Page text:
Paul Millsap Needs to Attack the Rim More

Paul Millsap has made the All-Star team every season since signing with the Atlanta Hawks, who are 10-8 and ninth in our power rankings to start the year.

But despite a mostly promising start for his team, Millsap has shooting numbers that are quite concerning.

Just take a look at his effective field goal (eFG%) and true shooting percentages (TS%) through 18 games compared to his career averages.

Paul Millsap FG% 2P% eFG% TS%
2016-17 .438 .472 .474 .516
Career .497 .515 .513 .559

Millsap is down four or five percentage points across the board.

He hasn't been this inefficient at any time in his career, but there are a few glaring issues that could be part of the reason this top-tier talent is having a subpar year as we approach the quarter mark of the season.

The Midrange Jumper

The first issue for Millsap is that he is shooting too many midrange jump shots, and his attempts close to the basket have gone way down.

Last year, Millsap attempted 36.3% of his shots within three feet of the basket, and this season, that mark is 24.1%.

Coincidently, he is shooting a career high 22.9% of his shots between 10 and 16 feet from the basket. Last year, he only shot 13.1% of his field goal attempts from that distance, and just to put that into perspective, Millsap is shooting nearly as many midrange jumpers as DeMar DeRozan is.

2016-17 % of FGA from 10-16 feet FG% from 10-16 feet
Paul Millsap 22.9% 43.9%
DeMar DeRozan 24.6% 56.5%

With this comes all sorts of sub-problems for Millsap. Considering he is still shooting pretty much the same amount of three-pointers he has always shot in Atlanta, the midrange jump shot seems to be stifling his scoring.

Not Getting to the Basket

Millsap is also not driving to the basket. His free throw attempt rate (free throw attempts per field goal attempt) is way down to .285, which is nearly 10 points lower than last season. Also, out of his 249 shot attempts this season, only 2 of them have been dunks.

With all this, Millsap's average distance for his shot attempts has gone up to 12.0 feet this year. Last year, his average field goal attempt distance was 9.9 feet. His career mark is 8.6 feet.

So, what is causing Millsap to stop getting to the rim suddenly? The answer might actually be an pretty easy explanation.

Dwight Howard Factor

Over the last three seasons, Millsap has had the pleasure of working with Al Horford, a perimeter- and high-post-oriented big man who is a great passer and outside shooter.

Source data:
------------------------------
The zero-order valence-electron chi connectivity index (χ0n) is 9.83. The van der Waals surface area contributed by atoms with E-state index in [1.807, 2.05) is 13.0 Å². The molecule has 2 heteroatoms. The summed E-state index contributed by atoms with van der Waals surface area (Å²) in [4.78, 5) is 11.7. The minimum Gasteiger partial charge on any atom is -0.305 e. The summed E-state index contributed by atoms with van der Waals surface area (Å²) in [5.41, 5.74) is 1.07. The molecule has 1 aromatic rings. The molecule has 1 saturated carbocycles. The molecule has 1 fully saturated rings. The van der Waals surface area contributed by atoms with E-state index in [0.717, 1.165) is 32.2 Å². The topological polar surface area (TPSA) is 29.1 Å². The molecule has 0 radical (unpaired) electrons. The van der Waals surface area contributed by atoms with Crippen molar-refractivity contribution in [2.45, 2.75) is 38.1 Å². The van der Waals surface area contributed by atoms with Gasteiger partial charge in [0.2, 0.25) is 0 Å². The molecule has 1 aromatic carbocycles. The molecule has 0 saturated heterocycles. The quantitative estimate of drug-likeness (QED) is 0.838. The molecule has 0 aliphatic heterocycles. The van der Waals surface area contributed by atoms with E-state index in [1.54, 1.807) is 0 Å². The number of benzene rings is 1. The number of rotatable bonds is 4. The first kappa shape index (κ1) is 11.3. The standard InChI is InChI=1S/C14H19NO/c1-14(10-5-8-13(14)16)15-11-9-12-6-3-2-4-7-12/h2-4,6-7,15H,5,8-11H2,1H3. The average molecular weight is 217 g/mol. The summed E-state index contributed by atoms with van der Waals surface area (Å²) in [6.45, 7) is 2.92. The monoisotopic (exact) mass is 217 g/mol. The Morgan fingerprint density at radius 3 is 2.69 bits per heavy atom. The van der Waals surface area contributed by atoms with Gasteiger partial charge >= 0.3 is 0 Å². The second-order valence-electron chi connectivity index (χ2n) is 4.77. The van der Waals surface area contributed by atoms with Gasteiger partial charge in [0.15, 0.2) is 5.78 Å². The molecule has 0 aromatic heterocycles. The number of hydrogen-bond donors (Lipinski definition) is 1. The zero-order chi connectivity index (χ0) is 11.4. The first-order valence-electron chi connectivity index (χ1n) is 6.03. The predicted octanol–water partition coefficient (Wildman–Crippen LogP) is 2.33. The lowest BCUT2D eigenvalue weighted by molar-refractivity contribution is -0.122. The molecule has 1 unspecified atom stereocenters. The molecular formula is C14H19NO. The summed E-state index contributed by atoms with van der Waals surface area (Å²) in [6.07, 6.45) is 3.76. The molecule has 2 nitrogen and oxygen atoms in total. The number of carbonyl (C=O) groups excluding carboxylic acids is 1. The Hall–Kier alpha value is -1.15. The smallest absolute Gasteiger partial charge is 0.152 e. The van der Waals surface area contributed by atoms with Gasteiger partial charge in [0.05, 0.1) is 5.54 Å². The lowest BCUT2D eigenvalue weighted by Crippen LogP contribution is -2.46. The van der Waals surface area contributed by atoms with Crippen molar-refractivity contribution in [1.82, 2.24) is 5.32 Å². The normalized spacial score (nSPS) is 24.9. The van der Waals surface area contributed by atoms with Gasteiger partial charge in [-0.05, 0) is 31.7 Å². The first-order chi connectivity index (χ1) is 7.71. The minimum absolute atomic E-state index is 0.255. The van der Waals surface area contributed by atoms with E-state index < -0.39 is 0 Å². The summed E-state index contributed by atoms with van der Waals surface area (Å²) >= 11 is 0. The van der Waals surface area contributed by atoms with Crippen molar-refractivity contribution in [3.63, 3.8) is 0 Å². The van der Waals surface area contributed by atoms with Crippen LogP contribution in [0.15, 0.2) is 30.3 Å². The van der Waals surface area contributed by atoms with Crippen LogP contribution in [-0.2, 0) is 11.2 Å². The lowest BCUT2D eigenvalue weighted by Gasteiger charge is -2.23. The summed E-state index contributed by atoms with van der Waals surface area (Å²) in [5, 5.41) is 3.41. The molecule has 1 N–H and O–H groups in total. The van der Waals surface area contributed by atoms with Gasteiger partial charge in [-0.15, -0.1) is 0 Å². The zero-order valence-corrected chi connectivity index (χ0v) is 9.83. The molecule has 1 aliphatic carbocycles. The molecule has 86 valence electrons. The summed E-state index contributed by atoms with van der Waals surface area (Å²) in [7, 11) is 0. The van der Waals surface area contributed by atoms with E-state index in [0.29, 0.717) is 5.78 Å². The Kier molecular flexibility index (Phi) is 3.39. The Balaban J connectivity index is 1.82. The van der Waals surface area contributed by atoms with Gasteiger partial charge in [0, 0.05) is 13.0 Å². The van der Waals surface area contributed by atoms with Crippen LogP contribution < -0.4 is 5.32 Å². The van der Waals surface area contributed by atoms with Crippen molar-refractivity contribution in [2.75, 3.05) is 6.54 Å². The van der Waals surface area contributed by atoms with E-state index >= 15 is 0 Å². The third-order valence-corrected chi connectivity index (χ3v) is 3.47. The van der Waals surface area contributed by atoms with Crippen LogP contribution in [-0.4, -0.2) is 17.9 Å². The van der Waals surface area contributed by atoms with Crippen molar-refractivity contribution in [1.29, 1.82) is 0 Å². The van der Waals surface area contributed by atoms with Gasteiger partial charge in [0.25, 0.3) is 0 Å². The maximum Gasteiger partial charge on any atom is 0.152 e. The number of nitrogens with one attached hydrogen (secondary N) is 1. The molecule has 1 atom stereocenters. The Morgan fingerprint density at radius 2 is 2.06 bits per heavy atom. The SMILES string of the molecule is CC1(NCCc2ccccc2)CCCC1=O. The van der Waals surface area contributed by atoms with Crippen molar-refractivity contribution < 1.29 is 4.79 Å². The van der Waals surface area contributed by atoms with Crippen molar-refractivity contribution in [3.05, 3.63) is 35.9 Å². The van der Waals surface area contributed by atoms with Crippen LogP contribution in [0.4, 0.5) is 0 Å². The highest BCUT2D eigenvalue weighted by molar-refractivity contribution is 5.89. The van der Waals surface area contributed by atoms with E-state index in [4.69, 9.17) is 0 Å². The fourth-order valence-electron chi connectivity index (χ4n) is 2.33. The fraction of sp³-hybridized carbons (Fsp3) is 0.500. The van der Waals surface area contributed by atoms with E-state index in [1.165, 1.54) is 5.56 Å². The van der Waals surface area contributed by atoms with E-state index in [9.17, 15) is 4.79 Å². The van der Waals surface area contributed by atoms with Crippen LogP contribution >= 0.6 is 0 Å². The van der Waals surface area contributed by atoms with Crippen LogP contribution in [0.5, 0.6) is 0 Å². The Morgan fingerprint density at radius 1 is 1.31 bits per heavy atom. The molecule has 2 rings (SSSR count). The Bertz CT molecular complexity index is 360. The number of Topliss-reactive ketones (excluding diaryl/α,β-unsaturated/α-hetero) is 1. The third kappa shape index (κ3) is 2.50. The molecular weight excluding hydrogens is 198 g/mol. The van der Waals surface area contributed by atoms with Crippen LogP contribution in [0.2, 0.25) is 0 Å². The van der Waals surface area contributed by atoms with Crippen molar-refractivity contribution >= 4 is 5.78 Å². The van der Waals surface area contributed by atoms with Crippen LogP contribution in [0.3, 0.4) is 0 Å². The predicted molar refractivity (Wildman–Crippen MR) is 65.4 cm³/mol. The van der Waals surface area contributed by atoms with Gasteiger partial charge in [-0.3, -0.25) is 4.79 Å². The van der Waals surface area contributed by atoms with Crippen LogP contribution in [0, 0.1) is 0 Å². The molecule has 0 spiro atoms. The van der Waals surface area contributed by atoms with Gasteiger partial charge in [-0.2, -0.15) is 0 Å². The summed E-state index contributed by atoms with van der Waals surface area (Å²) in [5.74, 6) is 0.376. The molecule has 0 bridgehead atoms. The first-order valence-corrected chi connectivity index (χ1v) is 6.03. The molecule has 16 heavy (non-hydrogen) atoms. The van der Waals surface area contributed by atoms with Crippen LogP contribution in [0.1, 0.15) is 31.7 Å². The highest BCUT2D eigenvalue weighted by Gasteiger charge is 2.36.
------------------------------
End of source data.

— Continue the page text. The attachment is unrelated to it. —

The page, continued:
Now, Millsap is playing with Dwight Howard, who exclusively plays in the post and is clogging up driving lanes that Millsap usually took advantage of with Horford hanging out around the perimeter.

When Millsap gets isolation touches, he has to deal with his defender and Howard's before he gets to the basket, hence the increase in midrange jumpers.

However, the solutions to the problem aren't to play Howard and Millsap together less frequently but to find innovative ways to give both of them opportunities at getting easy baskets.

Possible Solutions

For starters, they could run Millsap in the pick and roll more with Dennis Schroder.

According to NBA Stats, Millsap is only scoring on 37.3% of his pick-and-roll field goal attempts this season and is being used in only one in every five pick and roll attempts for the Hawks.

Howard is a great pick-and-roll player though, converting nearly 59% of his field goal attempts this season as the roll man.

So, another option might be to use Howard and Millsap in some four-five pick-and-rolls or even some high-low where Howard is at the high post either driving to the basket, running pick-and-roll with Millsap, or dumping it down for a post touch for Millsap.

It is hard though considering that Howard is leading the league in touches per game inside 12 feet at 8.4 and converting over 70% of his attempts when he gets a post touch, but Millsap is no slouch either from the post.

He is converting 51.3% of his post touches into buckets, and if he was shooting the ball closer to the basket, that might even go up. Last year, Millsap shot 62.4% when he touched the ball inside 12 feet.

It's not all doom and gloom for the Hawks, who are back to playing great defense and have flashed some upside at times. However, they rank 22nd in offensive rating at 105.1 points per 100 possessions, so in order to improve on that, they are going to need the old Millsap back soon.